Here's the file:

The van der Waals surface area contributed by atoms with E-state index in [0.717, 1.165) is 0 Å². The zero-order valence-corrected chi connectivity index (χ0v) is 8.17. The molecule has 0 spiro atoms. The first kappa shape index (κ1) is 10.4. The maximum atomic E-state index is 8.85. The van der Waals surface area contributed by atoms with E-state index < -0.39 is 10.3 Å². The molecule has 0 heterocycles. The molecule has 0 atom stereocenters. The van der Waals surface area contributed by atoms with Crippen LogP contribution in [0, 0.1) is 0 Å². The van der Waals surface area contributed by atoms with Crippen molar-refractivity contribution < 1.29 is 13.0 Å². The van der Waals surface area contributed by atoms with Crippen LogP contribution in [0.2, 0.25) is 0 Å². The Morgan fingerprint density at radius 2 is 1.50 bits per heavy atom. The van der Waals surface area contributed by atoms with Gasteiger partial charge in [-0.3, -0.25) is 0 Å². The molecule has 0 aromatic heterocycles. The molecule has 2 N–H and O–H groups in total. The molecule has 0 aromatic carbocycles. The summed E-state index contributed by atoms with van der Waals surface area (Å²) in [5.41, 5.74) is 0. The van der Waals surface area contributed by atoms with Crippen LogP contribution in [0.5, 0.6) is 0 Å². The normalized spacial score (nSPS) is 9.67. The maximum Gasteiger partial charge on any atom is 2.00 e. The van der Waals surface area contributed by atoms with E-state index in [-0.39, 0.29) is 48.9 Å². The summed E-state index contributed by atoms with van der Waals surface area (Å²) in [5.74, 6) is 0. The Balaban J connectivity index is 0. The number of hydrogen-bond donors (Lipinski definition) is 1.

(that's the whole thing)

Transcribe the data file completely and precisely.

The van der Waals surface area contributed by atoms with E-state index in [0.717, 1.165) is 0 Å². The zero-order valence-corrected chi connectivity index (χ0v) is 8.17. The molecule has 0 spiro atoms. The first kappa shape index (κ1) is 10.4. The maximum atomic E-state index is 8.85. The van der Waals surface area contributed by atoms with E-state index < -0.39 is 10.3 Å². The molecule has 0 heterocycles. The molecule has 0 atom stereocenters. The van der Waals surface area contributed by atoms with Crippen LogP contribution in [0, 0.1) is 0 Å². The van der Waals surface area contributed by atoms with Crippen molar-refractivity contribution < 1.29 is 13.0 Å². The van der Waals surface area contributed by atoms with Crippen LogP contribution in [0.2, 0.25) is 0 Å². The Morgan fingerprint density at radius 2 is 1.50 bits per heavy atom. The van der Waals surface area contributed by atoms with Gasteiger partial charge in [-0.3, -0.25) is 0 Å². The molecule has 0 aromatic heterocycles. The molecule has 2 N–H and O–H groups in total. The molecule has 0 aromatic carbocycles. The summed E-state index contributed by atoms with van der Waals surface area (Å²) in [5.41, 5.74) is 0. The van der Waals surface area contributed by atoms with Crippen LogP contribution in [0.5, 0.6) is 0 Å². The normalized spacial score (nSPS) is 9.67. The maximum Gasteiger partial charge on any atom is 2.00 e. The van der Waals surface area contributed by atoms with E-state index in [-0.39, 0.29) is 48.9 Å². The summed E-state index contributed by atoms with van der Waals surface area (Å²) in [5.74, 6) is 0. The Balaban J connectivity index is 0. The number of hydrogen-bond donors (Lipinski definition) is 1.